Chicago, IL-(ENEWSPF)- The retired leader of a regional labor union local was sentenced today to three years of probation for violating federal labor law by demanding and accepting custom-made livestock feeders for his buffalo farm in Maryland from a company that employed the union local’s workers, as well as other similar related conduct. The defendant, William E. Dugan, was president and business manager of the International Union of Operating Engineers Local 150, headquartered in Countryside, from 1988 through 2005. Dugan was also fined $30,000 and ordered to pay restitution and the costs of his supervision while on probation, announced Patrick J. Fitzgerald, United States Attorney for the Northern District of Illinois; James Vanderberg, Special Agent-in- Charge of the U.S. Department of Labor Office of Inspector General in Chicago; and Robert D. Grant, Special Agent-in-Charge of the Chicago Office of the Federal Bureau of Investigation.
The sentence was imposed by Magistrate Judge Michael Mason in U.S. District Court. Dugan, 77, of Hancock, Md., and formerly of Mt. Prospect, Ill., has already paid restitution of $4,800 to Local 150 and $6,000 to the Apprenticeship Skills Improvement Program (AISP.) Dugan pleaded guilty to the misdemeanor charge of violating the U.S. Labor-Management Relations Act in March shortly after he was charged. Under federal law, Dugan’s conviction bars him from participating in any union activities for 13 years. Local 150 represents approximately 23,000 members working in construction and a variety of other industries in Indiana, Illinois and Iowa.
In pleading guilty, Dugan admitted that in 2005 he demanded and accepted several concrete buffalo feeders valued at approximately $500 apiece from a company in Elgin, whose workers were represented by Local 150.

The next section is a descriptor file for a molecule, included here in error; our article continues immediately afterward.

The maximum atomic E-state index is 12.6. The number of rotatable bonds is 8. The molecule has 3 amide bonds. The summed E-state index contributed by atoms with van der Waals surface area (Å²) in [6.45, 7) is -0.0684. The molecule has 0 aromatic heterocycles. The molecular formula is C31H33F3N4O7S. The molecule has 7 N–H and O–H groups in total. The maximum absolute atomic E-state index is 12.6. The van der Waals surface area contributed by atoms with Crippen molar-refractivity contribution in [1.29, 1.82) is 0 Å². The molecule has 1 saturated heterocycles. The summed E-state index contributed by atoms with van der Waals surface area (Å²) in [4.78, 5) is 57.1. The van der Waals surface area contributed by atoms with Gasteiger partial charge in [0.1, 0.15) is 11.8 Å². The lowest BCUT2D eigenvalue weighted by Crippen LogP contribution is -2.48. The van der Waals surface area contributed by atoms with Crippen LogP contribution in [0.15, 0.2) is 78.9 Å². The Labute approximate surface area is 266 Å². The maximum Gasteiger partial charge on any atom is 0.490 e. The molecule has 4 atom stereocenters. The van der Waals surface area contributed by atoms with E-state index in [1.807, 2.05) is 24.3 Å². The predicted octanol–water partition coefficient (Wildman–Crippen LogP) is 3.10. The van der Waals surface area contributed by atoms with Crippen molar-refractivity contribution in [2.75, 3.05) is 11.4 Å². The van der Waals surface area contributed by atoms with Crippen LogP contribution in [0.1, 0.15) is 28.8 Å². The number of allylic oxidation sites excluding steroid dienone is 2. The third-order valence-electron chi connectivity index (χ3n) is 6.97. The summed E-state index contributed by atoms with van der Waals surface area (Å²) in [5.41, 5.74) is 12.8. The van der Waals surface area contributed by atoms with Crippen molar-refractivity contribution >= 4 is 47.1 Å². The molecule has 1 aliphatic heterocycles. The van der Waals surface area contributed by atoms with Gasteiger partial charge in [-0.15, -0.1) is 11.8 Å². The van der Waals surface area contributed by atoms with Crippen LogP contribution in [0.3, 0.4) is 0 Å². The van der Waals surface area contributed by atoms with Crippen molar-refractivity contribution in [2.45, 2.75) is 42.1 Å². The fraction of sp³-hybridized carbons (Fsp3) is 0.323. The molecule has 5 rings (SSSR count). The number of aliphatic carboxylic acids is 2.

In addition, Dugan admitted the following related conduct: in 2002, he accepted the rental and delivery at his Maryland farm of a front-end loader, with a value of $7,265, from a company unionized by Local 150 workers; in 2004, this same company provided Dugan with a skid steer (small four-wheel drive engine-powered machine with a lift arm capable of being fitted with various attachments) at a price several thousands of dollars below market value; between 2003 and 2005, he accepted two 400-bushel truckloads of feed corn each year that, together with cash payments to Local 150, comprised the “rent” that a farmer paid to cultivate land the union owned in Will County; in 2003, he converted a front-end loader belong to the union apprentice program for his own benefit at his Maryland farm, and between 2001 and 2006, he misused a semi-tractor and trailers belonging to the apprentice program, while serving as the program’s board chairman; and in 2005, he filed false reports with the Labor Department failing to disclose the benefits he obtained from companies whose workers were represented by Local 150.
The government was represented by Assistant U.S. Attorney Patrick King. Other Labor Department branches that participated in the investigation were the Employee Benefits Security Administration and the Office of Labor Management Standards.